Belfast Confetti Analysis – A Poem by Ciaran Carson Part I

March 1, 2018

Check out our analysis of Belfast Confetti

Belfast Confetti Analysis – A Poem by Ciaran Carson 

Text

Suddenly as the riot squad moved in it was raining exclamation

marks,

Nuts, bolts, nails, car keys. A fount of broken type. And

the explosion

Itself – an asterisk on the map. This hyphenated line, a burst

of rapid fire ...

I was trying to complete a sentence in my head, but it kept

stuttering

All the alleyways and side streets blocked with stops and

colons.

 

I know this labyrinth so well – Balaklava, Raglan, Inkerman,

Odessa Street –

Why can't I escape? Every move is punctuated. Crimea Street.

Dead end again.

A Saracen, Kremlin-2 mesh. Makrolon face -shields. Walkie-

talkies. What is

My name? Where am I coming from? Where am I going?

A fusillade of question-marks.

Summary

The most striking element of ‘Belfast Confetti’ is the way Carson uses the idea of punctuation within this scene of violence and confusion.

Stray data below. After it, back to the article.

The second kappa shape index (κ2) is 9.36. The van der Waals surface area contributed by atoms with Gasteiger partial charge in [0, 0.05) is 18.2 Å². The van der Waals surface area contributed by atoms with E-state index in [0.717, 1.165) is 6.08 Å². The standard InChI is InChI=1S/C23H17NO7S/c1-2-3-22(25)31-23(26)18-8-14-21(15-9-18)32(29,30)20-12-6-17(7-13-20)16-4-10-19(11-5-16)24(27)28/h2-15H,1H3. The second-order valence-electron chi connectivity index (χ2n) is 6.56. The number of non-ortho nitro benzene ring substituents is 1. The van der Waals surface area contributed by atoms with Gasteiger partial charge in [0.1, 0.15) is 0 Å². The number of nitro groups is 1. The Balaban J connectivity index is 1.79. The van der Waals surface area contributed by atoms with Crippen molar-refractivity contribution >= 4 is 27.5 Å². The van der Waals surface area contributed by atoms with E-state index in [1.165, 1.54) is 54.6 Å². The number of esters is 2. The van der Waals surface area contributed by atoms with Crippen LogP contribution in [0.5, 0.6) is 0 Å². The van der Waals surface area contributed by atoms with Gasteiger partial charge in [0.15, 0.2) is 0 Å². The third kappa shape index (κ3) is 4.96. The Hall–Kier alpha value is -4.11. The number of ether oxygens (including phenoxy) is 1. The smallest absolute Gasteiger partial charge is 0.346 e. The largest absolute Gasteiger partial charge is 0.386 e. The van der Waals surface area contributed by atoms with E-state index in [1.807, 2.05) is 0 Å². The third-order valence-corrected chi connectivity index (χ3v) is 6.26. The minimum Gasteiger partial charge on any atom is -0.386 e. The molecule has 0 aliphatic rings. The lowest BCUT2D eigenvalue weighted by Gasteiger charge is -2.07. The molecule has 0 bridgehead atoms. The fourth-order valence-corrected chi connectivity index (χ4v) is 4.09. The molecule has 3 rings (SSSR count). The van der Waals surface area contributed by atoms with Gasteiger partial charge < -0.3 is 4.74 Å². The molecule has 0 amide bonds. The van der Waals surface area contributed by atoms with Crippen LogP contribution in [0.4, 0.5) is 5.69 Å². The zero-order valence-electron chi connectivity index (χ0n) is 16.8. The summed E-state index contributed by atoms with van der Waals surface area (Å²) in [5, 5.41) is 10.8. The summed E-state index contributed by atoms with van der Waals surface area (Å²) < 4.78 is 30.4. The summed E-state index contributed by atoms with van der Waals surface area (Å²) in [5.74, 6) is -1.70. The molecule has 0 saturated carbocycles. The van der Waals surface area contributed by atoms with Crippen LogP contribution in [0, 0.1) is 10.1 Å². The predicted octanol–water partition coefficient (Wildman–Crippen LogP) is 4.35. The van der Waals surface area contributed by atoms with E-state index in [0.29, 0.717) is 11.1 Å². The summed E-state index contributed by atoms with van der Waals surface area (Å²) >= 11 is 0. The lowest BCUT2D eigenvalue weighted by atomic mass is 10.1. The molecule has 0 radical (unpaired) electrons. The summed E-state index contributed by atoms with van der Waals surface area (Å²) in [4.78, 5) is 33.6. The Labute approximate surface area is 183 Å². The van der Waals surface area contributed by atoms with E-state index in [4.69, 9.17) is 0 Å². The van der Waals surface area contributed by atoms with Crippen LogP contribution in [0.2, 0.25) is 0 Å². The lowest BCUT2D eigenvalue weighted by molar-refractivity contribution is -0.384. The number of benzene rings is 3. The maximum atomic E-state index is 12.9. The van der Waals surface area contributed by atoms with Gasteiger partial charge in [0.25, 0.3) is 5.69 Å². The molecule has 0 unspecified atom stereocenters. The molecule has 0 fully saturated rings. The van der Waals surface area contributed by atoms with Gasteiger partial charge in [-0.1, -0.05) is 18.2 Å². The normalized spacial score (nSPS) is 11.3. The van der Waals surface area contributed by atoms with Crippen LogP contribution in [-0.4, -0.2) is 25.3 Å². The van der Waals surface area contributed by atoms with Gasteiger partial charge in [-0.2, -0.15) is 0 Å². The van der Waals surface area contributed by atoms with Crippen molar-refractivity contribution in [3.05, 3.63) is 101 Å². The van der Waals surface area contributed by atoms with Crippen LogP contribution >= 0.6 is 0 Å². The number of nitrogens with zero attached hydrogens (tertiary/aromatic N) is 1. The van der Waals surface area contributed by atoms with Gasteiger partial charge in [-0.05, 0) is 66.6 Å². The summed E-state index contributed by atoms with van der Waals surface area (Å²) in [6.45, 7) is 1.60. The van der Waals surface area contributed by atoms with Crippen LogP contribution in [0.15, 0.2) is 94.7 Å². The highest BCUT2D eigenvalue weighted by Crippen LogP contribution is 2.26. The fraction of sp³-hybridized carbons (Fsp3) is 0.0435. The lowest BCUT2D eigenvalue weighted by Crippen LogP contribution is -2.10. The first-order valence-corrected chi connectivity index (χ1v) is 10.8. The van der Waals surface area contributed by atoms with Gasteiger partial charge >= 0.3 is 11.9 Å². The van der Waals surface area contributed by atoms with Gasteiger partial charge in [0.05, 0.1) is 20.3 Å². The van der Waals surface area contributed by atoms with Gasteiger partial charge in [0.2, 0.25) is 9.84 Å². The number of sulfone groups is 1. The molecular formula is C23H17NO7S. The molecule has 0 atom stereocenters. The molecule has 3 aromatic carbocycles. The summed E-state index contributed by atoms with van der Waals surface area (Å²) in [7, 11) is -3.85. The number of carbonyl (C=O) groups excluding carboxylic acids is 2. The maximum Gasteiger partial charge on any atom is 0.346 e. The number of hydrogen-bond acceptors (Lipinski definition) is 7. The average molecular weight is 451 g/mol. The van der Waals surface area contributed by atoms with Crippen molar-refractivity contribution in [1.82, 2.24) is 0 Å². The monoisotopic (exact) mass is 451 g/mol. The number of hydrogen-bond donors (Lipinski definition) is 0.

For example, after an explosion, it begins ‘raining exclamation marks’. This is effective because exclamation marks suggest surprise or fear. However, Carson also uses punctuation to approach the difficulty of translating violence and trauma into language. Language aims to capture meaning and make that meaning stable and knowable. Yet trauma and violence resist stability and communication.

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